Editor: Since the corporate scandals and Sarbanes-Oxley, we have seen an increased focus on corporate culture and corporate social responsibility. What is meant by the term Corporate Social Responsibility?
Smith: Corporate Social Responsibility (CSR) is a business concept pursuant to which companies seek to address social and environmental issues through support for international legal norms and sustainable business practices.
CSR is connected to globalization, and leading multinational corporations regard it as a way to manage legal and reputational risks in a meaningful manner. Most of us view globalization, on balance, as a good thing, and it is certainly the cornerstone of business for multinationals in this millennium. There are stakeholders, however, who see a dark side to globalization, including the exploitation of workers, injury to the environment, and increased economic and social inequalities. CSR is a byproduct of globalization, reflecting both its advantages and the concerns about its impact. An effective CSR strategy helps a company to address the risks of globalization in a way that seeks to benefit all stakeholders.
CSR predates Sarbanes-Oxley, although the recent corporate scandals have increased attention to CSR and ethical corporate practices. CSR probably began in the late 1970s and 1980s, but gained momentum in the 1990s due to scandals in the apparel industry regarding sweatshop conditions in factories abroad, and allegations that members of the extractive sector were complicit in human rights abuses committed by foreign host governments. Since then, CSR has grown remarkably as a field. The first corporate "code of conduct" for a U.S. manufacturing company was launched in 1991. Today, thousands of major multinationals have such codes, and there has been a proliferation of social responsibility funds that scrutinize a company's CSR record before investing in it. Accordingly, business leaders increasingly seek counsel regarding how to design, implement, and oversee effective CSR programs.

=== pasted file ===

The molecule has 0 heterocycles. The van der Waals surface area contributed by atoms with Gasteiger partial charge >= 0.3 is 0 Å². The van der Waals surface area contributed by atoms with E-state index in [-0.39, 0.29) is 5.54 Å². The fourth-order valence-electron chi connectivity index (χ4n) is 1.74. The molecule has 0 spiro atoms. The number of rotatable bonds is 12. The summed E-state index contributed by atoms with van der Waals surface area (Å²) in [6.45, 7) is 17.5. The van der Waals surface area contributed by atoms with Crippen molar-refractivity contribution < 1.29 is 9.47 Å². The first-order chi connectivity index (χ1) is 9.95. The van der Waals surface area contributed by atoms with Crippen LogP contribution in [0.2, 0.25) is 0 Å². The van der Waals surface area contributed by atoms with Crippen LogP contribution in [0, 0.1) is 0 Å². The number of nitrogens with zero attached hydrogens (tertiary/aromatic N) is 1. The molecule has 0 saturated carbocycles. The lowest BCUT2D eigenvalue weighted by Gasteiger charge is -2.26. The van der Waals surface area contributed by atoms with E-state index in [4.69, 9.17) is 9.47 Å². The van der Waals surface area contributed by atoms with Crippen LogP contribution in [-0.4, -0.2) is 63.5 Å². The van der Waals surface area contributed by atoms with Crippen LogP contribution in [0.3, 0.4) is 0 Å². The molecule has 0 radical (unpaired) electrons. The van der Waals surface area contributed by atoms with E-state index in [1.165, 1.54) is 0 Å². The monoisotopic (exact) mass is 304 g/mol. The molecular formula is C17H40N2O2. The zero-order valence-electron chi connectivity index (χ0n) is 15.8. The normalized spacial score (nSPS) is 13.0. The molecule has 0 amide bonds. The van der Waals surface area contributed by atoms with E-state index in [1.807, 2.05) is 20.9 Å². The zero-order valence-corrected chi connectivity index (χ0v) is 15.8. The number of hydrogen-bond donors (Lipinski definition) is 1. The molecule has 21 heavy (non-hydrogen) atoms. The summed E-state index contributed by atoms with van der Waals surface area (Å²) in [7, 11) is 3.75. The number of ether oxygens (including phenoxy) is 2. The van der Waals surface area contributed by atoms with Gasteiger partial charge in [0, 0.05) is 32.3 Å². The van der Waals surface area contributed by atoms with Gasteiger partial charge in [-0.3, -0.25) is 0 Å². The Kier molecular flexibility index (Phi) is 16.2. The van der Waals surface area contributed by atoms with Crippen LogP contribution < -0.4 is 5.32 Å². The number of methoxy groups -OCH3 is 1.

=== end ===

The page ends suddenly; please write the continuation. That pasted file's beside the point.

Editor: Foley Hoag is the only AmLaw 200 law firm with a stand-alone CSR practice. What is its origin?
Smith: Foley Hoag's CSR practice began in 2000 when I returned to practicing law after time in government service and the corporate world. I had served as Vice President of Levi Strauss & Co., with responsibility for global implementation of Levi's code of conduct, and previously had been the Principal Deputy Assistant Secretary in the U.S. State Department's Bureau of Democracy, Human Rights and Labor. The opportunity to join Foley Hoag was particularly appealing because it gave me the platform to build the first U.S. legal practice advising clients from a range of industries regarding risks related to international human rights, labor rights, and environmental concerns.